We One of the most valuable and non-invasive tools to learn about whale and dolphin populations is to use photographic identification. All species are highly mobile, and may only be in an area for a short period of time. Others are found far from shore and some whales undertake migrations of epic proportions, all factors that make them difficult to study.
Fortunately, individual whales and dolphins (cetaceans) differ in their physical appearance just like humans. The differences are easy to spot once you know what to look for. Markings such as colouration, scars, nicks and notches in fins and flukes and variations in body markings can be used like fingerprints in humans to identify individuals.
We have a photographer on board all Bremer Canyon expeditions and we supply photographs of all cetacean species to research institutions and national and international databases to contribute to building an understanding of some of the southern oceans most iconic species.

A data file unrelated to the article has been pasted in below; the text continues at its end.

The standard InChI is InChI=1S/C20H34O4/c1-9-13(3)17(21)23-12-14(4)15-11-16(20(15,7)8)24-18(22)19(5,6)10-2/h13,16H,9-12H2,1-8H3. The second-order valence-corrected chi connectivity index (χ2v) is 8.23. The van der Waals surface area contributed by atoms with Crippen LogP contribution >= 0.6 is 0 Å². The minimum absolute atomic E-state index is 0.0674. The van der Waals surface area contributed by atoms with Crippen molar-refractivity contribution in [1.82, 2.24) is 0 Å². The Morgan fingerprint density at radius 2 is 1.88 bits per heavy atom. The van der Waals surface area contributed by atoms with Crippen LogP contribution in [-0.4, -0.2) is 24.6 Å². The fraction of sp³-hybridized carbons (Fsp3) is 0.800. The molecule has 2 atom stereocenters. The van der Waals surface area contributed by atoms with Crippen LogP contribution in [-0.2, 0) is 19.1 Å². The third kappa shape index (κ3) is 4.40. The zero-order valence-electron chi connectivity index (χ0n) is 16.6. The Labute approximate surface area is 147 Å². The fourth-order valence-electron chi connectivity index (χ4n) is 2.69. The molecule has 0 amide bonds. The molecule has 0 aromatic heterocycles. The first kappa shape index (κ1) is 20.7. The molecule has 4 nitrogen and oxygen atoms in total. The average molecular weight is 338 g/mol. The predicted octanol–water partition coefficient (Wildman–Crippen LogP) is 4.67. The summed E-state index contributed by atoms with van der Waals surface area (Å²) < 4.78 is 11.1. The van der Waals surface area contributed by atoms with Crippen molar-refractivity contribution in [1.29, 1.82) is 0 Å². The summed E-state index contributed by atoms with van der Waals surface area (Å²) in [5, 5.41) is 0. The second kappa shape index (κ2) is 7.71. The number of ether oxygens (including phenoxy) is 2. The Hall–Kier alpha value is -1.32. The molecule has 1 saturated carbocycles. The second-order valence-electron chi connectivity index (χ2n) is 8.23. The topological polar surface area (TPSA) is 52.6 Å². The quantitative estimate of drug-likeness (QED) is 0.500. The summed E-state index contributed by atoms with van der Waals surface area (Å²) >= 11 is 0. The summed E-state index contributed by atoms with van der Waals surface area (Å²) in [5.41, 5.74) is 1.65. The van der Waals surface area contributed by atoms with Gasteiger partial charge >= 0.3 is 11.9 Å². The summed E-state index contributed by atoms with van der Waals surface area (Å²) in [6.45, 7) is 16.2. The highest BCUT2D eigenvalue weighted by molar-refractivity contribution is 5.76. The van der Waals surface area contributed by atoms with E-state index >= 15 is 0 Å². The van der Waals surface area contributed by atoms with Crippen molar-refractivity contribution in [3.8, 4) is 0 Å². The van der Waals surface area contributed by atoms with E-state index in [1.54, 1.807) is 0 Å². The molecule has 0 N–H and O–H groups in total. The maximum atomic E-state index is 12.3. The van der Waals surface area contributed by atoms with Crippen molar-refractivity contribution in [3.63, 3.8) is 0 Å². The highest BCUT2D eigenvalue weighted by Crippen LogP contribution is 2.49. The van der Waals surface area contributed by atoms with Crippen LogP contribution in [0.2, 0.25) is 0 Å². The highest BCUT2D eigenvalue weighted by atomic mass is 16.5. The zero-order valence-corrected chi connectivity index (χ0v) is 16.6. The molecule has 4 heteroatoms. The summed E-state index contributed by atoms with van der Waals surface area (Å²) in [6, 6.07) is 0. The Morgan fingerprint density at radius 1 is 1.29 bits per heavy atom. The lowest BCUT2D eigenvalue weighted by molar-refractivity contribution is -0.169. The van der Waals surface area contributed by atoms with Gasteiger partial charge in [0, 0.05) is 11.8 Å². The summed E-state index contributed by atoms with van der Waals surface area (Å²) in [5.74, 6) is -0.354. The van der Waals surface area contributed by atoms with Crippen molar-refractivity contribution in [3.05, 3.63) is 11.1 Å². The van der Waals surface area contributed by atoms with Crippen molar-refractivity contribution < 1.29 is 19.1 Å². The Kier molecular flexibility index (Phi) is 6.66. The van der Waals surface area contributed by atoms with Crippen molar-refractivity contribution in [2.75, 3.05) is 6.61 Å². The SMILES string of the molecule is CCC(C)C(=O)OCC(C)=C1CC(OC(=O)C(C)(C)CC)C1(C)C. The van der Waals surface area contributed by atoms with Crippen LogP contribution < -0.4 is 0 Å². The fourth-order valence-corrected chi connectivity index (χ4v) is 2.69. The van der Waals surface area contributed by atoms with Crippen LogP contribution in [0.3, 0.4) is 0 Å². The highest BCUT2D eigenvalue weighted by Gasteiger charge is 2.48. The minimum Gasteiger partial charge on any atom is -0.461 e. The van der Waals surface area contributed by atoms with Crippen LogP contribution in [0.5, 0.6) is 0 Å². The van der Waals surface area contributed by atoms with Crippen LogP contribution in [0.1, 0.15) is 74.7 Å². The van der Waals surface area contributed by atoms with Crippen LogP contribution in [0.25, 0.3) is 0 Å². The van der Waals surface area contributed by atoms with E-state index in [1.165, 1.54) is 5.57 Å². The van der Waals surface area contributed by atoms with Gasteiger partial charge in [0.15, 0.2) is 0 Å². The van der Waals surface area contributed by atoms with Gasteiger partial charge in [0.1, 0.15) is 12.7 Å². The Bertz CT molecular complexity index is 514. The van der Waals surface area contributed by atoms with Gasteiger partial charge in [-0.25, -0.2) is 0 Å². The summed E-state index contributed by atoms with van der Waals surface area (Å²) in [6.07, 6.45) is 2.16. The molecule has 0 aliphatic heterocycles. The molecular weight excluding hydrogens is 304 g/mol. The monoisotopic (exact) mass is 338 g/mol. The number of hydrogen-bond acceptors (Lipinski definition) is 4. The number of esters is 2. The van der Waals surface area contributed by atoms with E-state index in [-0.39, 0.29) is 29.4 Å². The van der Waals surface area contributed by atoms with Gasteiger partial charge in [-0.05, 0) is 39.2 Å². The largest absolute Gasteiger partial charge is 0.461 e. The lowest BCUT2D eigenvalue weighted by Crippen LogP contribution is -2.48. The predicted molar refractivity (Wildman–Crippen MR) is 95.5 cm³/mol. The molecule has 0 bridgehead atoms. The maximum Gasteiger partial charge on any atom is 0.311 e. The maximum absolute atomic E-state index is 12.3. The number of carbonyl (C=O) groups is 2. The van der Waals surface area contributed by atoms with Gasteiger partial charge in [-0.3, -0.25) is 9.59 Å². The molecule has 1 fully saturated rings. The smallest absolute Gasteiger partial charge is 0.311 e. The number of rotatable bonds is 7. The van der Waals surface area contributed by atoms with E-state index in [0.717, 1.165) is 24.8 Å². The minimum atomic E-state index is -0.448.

Our guests are also invited to contribute to this important citizen science initiative by donating their photos taken on board from all of our operating locations.
Below we look at the characteristics researchers use to identify the cetaceans we encounter.
Killer Whale (Orca)
Killer whales (orca) are identified by variations in nicks and notches in the dorsal fin, variations in dorsal fin shape and size and variations in the shape of the white eyepatch and the grey marking behind the dorsal fin called the saddle patch.
Humpback whales are identified by variations in colour patterns of the ventral side of the fluke (tail) and/or of dorsal fin and flank.
Southern Right Whales
Southern Right Whales are identified by the patches of callosities on the head. These are specialised, roughened patches of skin. About 5% of the right whale population in Western Australia has an unusual, mottled pale skin coloration. Blue whales have distinctive dorsal fin shapes, fluke markings and mottling on their flanks that allow individuals to be identified.
Sperm whales can be identified by the variations in nicks and notches on the trailing edge of their flukes (tail). Adult males are much larger than females, and can also be distinguished by the presence or absence of calluses on the dorsal hump. A large percentage of females (about 85%) have calluses, whereas males almost never have them.
False Killer Whales and other Dolphins
Over time, information from photographic identification studies provides a wealth of information about whales and dolphins including:
population size / survival rates / reproduction / social organisation